Sixth, Agudo contends that the district court infringed on his right to remain silent, because the "stock" jury instruction given encouraged the jury to speculate about Agudo's reasons not to testify. We disagree. We review the district court's decision to give or reject a jury instruction for abuse of discretion or judicial error. Crawford v. State, 121 Nev. 744, 748, 121 P.3d 582, 585 (2005). The language to which Agudo objected, "Thus, the decision as to whether he should testify is left to the defendant on the advice and counsel of his attorney," did not encourage speculation, especially where it was followed by a sentence admonishing the jurors not to draw any inference of guilt from his lack of testimony. See Tanksley v. State, 113 Nev. 844, 849, 944 P.2d 240, 243 (1997) ("[J]ury instructions taken as a whole may be sufficient to cure an ambiguity in a challenged instruction."). We therefore conclude that the district court neither erred nor abused its discretion in giving the stock jury instruction.
Seventh, Agudo contends that the district court abused its discretion by ignoring juror misconduct. We disagree. Juror misconduct occurs either when a juror acts contrary to her instructions or oaths or when a third party attempts to influence the jury process, and we review the district court's actions for an abuse of discretion. Meyer v. State, 119 Nev. 554, 561, 80 P.3d 447, 453 (2003). Agudo does not allege any third-party influence. Rather, he contends that a member of the venire panel committed misconduct by posting a comment on social media before jury selection began. The comment was posted before any oath or admonition was given and was thus not misconduct. We therefore conclude that the district court did not abuse its discretion when it did not address the alleged misconduct.
Eighth, Agudo contends that several instances of prosecutorial misconduct denied him a fair trial. When reviewing allegations of prosecutorial misconduct, we first consider whether the prosecutor's conduct was improper and then determine whether any improper conduct warrants reversal. Valdez v. State, 124 Nev. 1172, 1188, 196 P.3d 465, 476 (2008). Because Agudo did not object to the comments, we review his claim to determine "whether there was 'error,' whether the error was 'plain' or clear, and whether the error affected the defendant's substantial rights." Green, 119 Nev. at 545, 80 P.3d at 95.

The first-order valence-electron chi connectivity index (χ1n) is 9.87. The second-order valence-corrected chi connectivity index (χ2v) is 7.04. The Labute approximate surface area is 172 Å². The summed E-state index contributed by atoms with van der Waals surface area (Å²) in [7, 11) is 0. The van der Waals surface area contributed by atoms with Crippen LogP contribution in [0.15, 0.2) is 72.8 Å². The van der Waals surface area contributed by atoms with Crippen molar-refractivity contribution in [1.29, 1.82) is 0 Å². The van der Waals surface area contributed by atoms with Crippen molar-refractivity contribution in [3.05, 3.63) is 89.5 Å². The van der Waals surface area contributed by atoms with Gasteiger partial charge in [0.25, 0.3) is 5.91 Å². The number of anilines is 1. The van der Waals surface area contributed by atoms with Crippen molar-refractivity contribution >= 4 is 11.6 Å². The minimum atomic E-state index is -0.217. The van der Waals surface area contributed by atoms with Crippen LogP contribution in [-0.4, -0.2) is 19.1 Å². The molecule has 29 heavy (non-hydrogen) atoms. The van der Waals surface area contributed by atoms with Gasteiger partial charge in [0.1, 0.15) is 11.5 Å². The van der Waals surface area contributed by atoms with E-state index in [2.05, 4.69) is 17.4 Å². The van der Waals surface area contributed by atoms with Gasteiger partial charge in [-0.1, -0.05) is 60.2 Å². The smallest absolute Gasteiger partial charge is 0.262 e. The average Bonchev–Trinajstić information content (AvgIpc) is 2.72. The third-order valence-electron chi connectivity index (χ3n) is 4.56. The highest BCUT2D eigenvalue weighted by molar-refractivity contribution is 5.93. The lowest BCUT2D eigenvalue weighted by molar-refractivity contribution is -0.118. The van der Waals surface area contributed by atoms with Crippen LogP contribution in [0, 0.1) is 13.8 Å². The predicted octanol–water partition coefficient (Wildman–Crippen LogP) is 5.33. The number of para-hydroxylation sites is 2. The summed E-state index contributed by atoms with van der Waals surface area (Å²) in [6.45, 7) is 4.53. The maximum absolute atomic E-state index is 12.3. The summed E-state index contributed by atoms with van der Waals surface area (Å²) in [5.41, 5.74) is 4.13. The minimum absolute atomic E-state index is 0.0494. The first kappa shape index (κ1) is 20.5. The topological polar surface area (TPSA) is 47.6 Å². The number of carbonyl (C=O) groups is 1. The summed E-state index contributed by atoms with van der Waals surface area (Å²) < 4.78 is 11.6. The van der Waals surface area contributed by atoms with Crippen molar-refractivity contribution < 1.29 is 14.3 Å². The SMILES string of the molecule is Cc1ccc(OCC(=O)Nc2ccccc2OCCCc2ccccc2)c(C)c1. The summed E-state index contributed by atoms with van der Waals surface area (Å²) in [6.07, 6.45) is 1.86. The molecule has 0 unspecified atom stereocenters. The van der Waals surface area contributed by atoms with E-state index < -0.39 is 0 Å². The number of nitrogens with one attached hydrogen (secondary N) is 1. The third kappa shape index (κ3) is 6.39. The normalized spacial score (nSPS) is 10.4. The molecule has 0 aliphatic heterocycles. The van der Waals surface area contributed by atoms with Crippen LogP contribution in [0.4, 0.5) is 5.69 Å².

Agudo first points to the prosecutor's comment during voir dire about an "ideal world" and argues that the comment was an improper expression of his personal belief and shifted the burden of proof to Agudo. We disagree. The challenged comment was made after discussions with a potential juror who repeatedly stated his belief that once the State presented evidence of guilt, the defendant should have to present rebuttal evidence. After extensive discussion with the potential juror and shortly before he was dismissed for cause, the prosecutor responded, "In an ideal world, I guess it would be so." This was not error plain from the record.
Agudo next points to the prosecutor's comment in closing argument that the gun found in Agudo's girlfriend's purse was "not a woman's gun" and argues that the comment was unsupported by the evidence presented at trial. We agree. The prosecutor's comment was not supported by evidence and was thus improper. See Rose v. State, 123 Nev. 194, 209, 163 P.3d 408, 418 (2007). However, there was substantial evidence of guilt of the charges involving the gun such that the verdict would be the same without the error. See Steese v. State, 114 Nev. 479, 496, 960 P.2d 321, 332 (1998) (stating the standard for determining whether substantial rights were affected). Agudo inexplicably grabbed his girlfriend's purse as he fled, threw it on the roof of a residence when the police officer cornered him, and had bullets in his pocket that matched those in the gun that was found inside the purse. We therefore conclude that the error did not affect Agudo's substantial rights.
Agudo then points to the prosecutor's comment in closing argument that the jury could tell Agudo that his crimes are "not acceptable in this community" and argues that it was an impermissible appeal to community standards or moral conscience. The prosecutor did not exhort the jury to be the "conscience of the community," Schoels v. State, 114 Nev. 981, 987, 966 P.2d 735, 739 (1998), and we conclude that this comment was not error plain from the record.
Finally, Agudo contends that cumulative error warrants reversal of his convictions. In determining whether cumulative errors warrant relief, the relevant factors we consider are '"(1) whether the issue of guilt is close, (2) the quantity and character of the error, and (3) the gravity of the crime charged."' Valdez, 124 Nev. at 1195, 196 P.3d at 481 (quoting Mulder v. State, 116 Nev. 1, 17, 992 P.2d 845, 854-55 (2000)). Here, there was overwhelming evidence of guilt, the crimes were not grave, and the few errors we have identified were not egregious.
We have reviewed Agudo's claims, and for the foregoing reasons conclude they are without merit. Accordingly, we
ORDER the judgment of conviction AFFIRMED.
cc: Eighth Judicial District Court, Dept. 2
Clark County Public Defender
Attorney General/Carson City
Clark County District Attorney
Eighth District Court Clerk
Batson v. Kentucky, 476 U.S. 79 (1986).